Full Review… | November 14, 2014
Orlando Sentinel
Top Critic

Audience Reviews for Blue Velvet

½

A young man from the small town of Lumberton stumbles upon a severed human ear and his curiosity leads him down the rabbit hole of violence and depravity surrounding a mysterious criminal known as Frank. Blue Velvet is David Lynch skilfully subverting the stereotypes of middle America in this reinterpretation of Film Noir transposed to its unseen, dark underbelly. The superficial gloss of the white picket fences and bonhomie of American suburban life disguises a nightmarish underworld of brutal crime and corruption which is discovered by fresh-faced Kyle MacLachlan and all-American high school girl Laura Dern and Lynch delights in peeling back the layers of respectability to expose the horrors the human animal is capable of. Dark, brooding and strange, it's not as oddball as some of his more obtuse work but this is classic Lynch that has obviously had an influence on the work of the Coen brothers. A bit of a cult classic and must see for fans of off beat thrillers in general and David Lynch in particular.

xGary Xx
xGary Xx

Super Reviewer

½

Lynchian thrill at its best, this is just one of director David Lynch's heralded magnum opuses. The film has the same overall tone of creepiness, insidious intent, and villainy, on an under your skin level, as many of his other films. Described as a film about the deep recesses of sadomasochism and crime that crawls beneath sugar sweet suburbia, I find it to be much more than that. That description makes it seem that suburbia is placed in the forefront, and all the intermingling characters are outsiders in the world that villain Frank builds around victim Dorothy, when in reality no one in this film is anywhere near normal. College student Jeffery (McLachlan) is based in prep but veers more toward strange voyeur throughout most of the film. He is the main representation of normal in the film, and yet he time and again does strange, daringly stupid things in his quest to help Dorothy. Dorothy is played by Isabella Rossellini in yet another turn as an obsessed, anachronistic character. She plays the victimized mother so well and especially comes off as vulnerable and wronged against Dennis Hopper's Frank. Hopper has always been able to play the misinformed, violent, beyond cruel character so well, and here he is at his peak. Not only does he affront motherhood, family, and the supposedly suburban way of life, but he is also unaffected by death and sexual coercion. I have never seen a grosser, more ambivalent villain in film history, and there is no one else to play this character than the incomparable Hopper. The tension that is built up through this thrilling neo-noir is palpable, only broken when Jeffery goes back into the normalcy that he thought always preceded him, but now is tainted by his knowledge of Frank and the town's seedy underbelly. Besides being bizarre plot wise, and through these dense characters, Lynch also lets the town hang overhead as its own sick and dispassionate witness to everything that happens, not stressing how false its ideals are, but constructs it to mirror two different worlds balanced by naiveté. These kinds of films, strange and non-inclusive, usually generate a lot of negativity, but when you watch it, it is gothic and has a feeling of otherness that cannot be replicated. Lynch's vibe in these films make him the great director that he is, and there is no better example as violence as a mechanism for creepy than this peerless film.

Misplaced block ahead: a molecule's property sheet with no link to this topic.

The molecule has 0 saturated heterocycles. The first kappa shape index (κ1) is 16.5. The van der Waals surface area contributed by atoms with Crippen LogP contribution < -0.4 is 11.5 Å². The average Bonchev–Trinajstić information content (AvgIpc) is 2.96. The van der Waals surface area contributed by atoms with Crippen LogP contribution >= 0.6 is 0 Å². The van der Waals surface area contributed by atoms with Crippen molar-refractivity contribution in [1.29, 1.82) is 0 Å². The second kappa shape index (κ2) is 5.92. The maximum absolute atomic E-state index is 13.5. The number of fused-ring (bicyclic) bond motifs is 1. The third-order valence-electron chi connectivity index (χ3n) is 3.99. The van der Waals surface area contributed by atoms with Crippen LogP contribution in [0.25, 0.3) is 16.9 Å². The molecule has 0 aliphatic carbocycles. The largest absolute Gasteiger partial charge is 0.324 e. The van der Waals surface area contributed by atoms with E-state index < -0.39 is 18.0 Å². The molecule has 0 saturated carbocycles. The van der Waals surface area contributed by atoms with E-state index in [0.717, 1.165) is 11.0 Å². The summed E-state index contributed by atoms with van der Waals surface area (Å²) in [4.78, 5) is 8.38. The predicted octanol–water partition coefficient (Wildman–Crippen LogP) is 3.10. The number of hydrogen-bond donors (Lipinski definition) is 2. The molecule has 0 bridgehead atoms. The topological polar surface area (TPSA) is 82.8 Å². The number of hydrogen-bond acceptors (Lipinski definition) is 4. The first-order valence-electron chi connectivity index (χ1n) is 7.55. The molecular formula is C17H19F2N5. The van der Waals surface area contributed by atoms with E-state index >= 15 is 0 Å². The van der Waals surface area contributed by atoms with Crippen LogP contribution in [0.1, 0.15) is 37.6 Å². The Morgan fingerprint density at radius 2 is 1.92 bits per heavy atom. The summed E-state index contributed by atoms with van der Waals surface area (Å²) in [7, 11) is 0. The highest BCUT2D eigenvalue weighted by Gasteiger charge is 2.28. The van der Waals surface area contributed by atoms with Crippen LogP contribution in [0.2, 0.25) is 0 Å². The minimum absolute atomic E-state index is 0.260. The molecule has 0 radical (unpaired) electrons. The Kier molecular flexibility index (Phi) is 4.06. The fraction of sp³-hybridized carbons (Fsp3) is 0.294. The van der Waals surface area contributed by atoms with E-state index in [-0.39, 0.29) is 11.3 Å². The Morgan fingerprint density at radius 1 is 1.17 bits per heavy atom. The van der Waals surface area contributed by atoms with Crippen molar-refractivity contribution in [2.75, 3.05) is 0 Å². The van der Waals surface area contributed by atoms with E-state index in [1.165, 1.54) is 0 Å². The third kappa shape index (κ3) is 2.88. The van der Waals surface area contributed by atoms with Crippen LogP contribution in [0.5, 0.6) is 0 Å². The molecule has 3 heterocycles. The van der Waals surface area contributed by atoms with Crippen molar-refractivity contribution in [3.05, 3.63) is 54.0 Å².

Spencer S.
Spencer S.

Super Reviewer

½

David Lynch's first fully realized masterpiece starts off seemingly straight forward and innocent but don't let the introduction fool you. You soon plunge into a strange world of sex, drugs and violence. Featuring a horrific and amazing performance from Dennis Hopper as well as stellar performances from the rest of the cast. This is a must see.

Graham Jones
Graham Jones

Super Reviewer